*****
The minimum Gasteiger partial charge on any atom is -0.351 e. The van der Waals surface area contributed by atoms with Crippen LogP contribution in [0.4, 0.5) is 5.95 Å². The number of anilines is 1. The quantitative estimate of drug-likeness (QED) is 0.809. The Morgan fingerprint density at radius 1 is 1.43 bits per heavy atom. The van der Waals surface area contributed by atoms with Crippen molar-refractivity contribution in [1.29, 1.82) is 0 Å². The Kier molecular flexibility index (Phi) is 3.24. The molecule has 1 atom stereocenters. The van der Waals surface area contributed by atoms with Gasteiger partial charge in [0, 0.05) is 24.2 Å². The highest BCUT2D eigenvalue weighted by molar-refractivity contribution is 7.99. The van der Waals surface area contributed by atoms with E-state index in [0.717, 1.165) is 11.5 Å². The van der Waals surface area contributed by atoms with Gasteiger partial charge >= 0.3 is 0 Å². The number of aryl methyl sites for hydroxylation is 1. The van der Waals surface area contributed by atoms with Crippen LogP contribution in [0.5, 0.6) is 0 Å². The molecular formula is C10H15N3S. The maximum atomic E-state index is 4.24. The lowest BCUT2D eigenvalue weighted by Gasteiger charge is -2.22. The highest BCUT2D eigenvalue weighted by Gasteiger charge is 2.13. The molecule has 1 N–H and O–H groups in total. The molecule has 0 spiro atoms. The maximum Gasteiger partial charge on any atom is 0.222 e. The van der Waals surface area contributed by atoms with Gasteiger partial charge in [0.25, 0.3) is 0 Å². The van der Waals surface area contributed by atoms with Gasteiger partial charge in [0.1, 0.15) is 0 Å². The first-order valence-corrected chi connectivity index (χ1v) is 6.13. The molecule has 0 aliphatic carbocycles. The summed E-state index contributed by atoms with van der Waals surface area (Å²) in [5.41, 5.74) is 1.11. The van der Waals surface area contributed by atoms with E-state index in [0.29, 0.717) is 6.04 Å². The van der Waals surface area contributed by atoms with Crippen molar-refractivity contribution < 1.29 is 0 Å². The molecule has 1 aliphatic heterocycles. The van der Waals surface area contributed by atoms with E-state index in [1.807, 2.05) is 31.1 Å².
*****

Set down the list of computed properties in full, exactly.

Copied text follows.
The minimum Gasteiger partial charge on any atom is -0.351 e. The van der Waals surface area contributed by atoms with Crippen LogP contribution in [0.4, 0.5) is 5.95 Å². The number of anilines is 1. The quantitative estimate of drug-likeness (QED) is 0.809. The Morgan fingerprint density at radius 1 is 1.43 bits per heavy atom. The van der Waals surface area contributed by atoms with Crippen molar-refractivity contribution in [1.29, 1.82) is 0 Å². The Kier molecular flexibility index (Phi) is 3.24. The molecule has 1 atom stereocenters. The van der Waals surface area contributed by atoms with Gasteiger partial charge in [0, 0.05) is 24.2 Å². The highest BCUT2D eigenvalue weighted by molar-refractivity contribution is 7.99. The van der Waals surface area contributed by atoms with E-state index in [0.717, 1.165) is 11.5 Å². The van der Waals surface area contributed by atoms with Gasteiger partial charge >= 0.3 is 0 Å². The number of aryl methyl sites for hydroxylation is 1. The van der Waals surface area contributed by atoms with Crippen LogP contribution in [0.5, 0.6) is 0 Å². The molecular formula is C10H15N3S. The maximum atomic E-state index is 4.24. The lowest BCUT2D eigenvalue weighted by Gasteiger charge is -2.22. The highest BCUT2D eigenvalue weighted by Gasteiger charge is 2.13. The molecule has 1 N–H and O–H groups in total. The molecule has 0 spiro atoms. The maximum Gasteiger partial charge on any atom is 0.222 e. The van der Waals surface area contributed by atoms with Gasteiger partial charge in [0.25, 0.3) is 0 Å². The van der Waals surface area contributed by atoms with Gasteiger partial charge in [0.1, 0.15) is 0 Å². The first-order valence-corrected chi connectivity index (χ1v) is 6.13. The molecule has 0 aliphatic carbocycles. The summed E-state index contributed by atoms with van der Waals surface area (Å²) in [5.41, 5.74) is 1.11. The van der Waals surface area contributed by atoms with E-state index in [0.29, 0.717) is 6.04 Å². The van der Waals surface area contributed by atoms with Crippen molar-refractivity contribution < 1.29 is 0 Å². The molecule has 1 aliphatic heterocycles. The van der Waals surface area contributed by atoms with E-state index in [1.807, 2.05) is 31.1 Å².